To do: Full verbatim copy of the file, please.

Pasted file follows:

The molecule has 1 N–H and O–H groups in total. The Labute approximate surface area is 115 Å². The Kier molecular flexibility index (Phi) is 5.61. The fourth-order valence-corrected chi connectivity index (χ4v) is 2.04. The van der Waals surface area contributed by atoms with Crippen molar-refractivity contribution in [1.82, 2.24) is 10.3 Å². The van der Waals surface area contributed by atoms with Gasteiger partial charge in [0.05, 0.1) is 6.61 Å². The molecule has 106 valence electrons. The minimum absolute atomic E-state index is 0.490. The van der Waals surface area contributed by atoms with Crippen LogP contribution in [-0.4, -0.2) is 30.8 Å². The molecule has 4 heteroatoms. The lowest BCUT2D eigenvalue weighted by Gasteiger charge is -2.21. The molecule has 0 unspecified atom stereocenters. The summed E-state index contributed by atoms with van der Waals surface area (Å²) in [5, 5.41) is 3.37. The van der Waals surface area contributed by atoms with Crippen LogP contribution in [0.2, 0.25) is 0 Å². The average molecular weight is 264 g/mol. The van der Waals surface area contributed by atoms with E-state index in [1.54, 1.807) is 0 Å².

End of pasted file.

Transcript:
The molecule has 1 N–H and O–H groups in total. The Labute approximate surface area is 115 Å². The Kier molecular flexibility index (Phi) is 5.61. The fourth-order valence-corrected chi connectivity index (χ4v) is 2.04. The van der Waals surface area contributed by atoms with Crippen molar-refractivity contribution in [1.82, 2.24) is 10.3 Å². The van der Waals surface area contributed by atoms with Gasteiger partial charge in [0.05, 0.1) is 6.61 Å². The molecule has 106 valence electrons. The minimum absolute atomic E-state index is 0.490. The van der Waals surface area contributed by atoms with Crippen LogP contribution in [-0.4, -0.2) is 30.8 Å². The molecule has 4 heteroatoms. The lowest BCUT2D eigenvalue weighted by Gasteiger charge is -2.21. The molecule has 0 unspecified atom stereocenters. The summed E-state index contributed by atoms with van der Waals surface area (Å²) in [5, 5.41) is 3.37. The van der Waals surface area contributed by atoms with Crippen LogP contribution in [0.2, 0.25) is 0 Å². The average molecular weight is 264 g/mol. The van der Waals surface area contributed by atoms with E-state index in [1.54, 1.807) is 0 Å².